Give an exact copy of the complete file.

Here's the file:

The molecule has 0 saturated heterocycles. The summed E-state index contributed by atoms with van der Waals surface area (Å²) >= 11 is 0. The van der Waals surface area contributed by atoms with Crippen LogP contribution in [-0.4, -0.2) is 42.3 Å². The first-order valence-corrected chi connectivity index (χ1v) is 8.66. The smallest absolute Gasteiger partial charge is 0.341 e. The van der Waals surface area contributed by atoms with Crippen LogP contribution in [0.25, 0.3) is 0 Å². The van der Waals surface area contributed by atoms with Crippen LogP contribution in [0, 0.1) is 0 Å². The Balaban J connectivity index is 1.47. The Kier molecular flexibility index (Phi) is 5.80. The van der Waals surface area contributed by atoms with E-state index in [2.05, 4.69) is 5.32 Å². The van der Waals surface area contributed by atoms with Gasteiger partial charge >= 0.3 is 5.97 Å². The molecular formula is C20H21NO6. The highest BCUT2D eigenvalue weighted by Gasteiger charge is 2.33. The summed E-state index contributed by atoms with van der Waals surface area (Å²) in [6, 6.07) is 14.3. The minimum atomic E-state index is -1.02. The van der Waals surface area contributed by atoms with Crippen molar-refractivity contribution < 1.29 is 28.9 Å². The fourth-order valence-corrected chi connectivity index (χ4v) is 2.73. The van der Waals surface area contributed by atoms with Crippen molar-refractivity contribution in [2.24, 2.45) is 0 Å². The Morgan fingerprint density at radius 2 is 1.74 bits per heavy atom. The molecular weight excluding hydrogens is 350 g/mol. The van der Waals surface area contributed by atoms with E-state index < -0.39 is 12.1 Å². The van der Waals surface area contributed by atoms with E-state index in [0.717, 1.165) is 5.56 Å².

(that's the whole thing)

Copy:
The molecule has 0 saturated heterocycles. The summed E-state index contributed by atoms with van der Waals surface area (Å²) >= 11 is 0. The van der Waals surface area contributed by atoms with Crippen LogP contribution in [-0.4, -0.2) is 42.3 Å². The first-order valence-corrected chi connectivity index (χ1v) is 8.66. The smallest absolute Gasteiger partial charge is 0.341 e. The van der Waals surface area contributed by atoms with Crippen LogP contribution in [0.25, 0.3) is 0 Å². The van der Waals surface area contributed by atoms with Crippen LogP contribution in [0, 0.1) is 0 Å². The Balaban J connectivity index is 1.47. The Kier molecular flexibility index (Phi) is 5.80. The van der Waals surface area contributed by atoms with E-state index in [2.05, 4.69) is 5.32 Å². The van der Waals surface area contributed by atoms with Gasteiger partial charge >= 0.3 is 5.97 Å². The molecular formula is C20H21NO6. The highest BCUT2D eigenvalue weighted by Gasteiger charge is 2.33. The summed E-state index contributed by atoms with van der Waals surface area (Å²) in [6, 6.07) is 14.3. The minimum atomic E-state index is -1.02. The van der Waals surface area contributed by atoms with Crippen molar-refractivity contribution < 1.29 is 28.9 Å². The fourth-order valence-corrected chi connectivity index (χ4v) is 2.73. The van der Waals surface area contributed by atoms with Crippen molar-refractivity contribution in [2.24, 2.45) is 0 Å². The Morgan fingerprint density at radius 2 is 1.74 bits per heavy atom. The molecular weight excluding hydrogens is 350 g/mol. The van der Waals surface area contributed by atoms with E-state index < -0.39 is 12.1 Å². The van der Waals surface area contributed by atoms with E-state index in [0.717, 1.165) is 5.56 Å².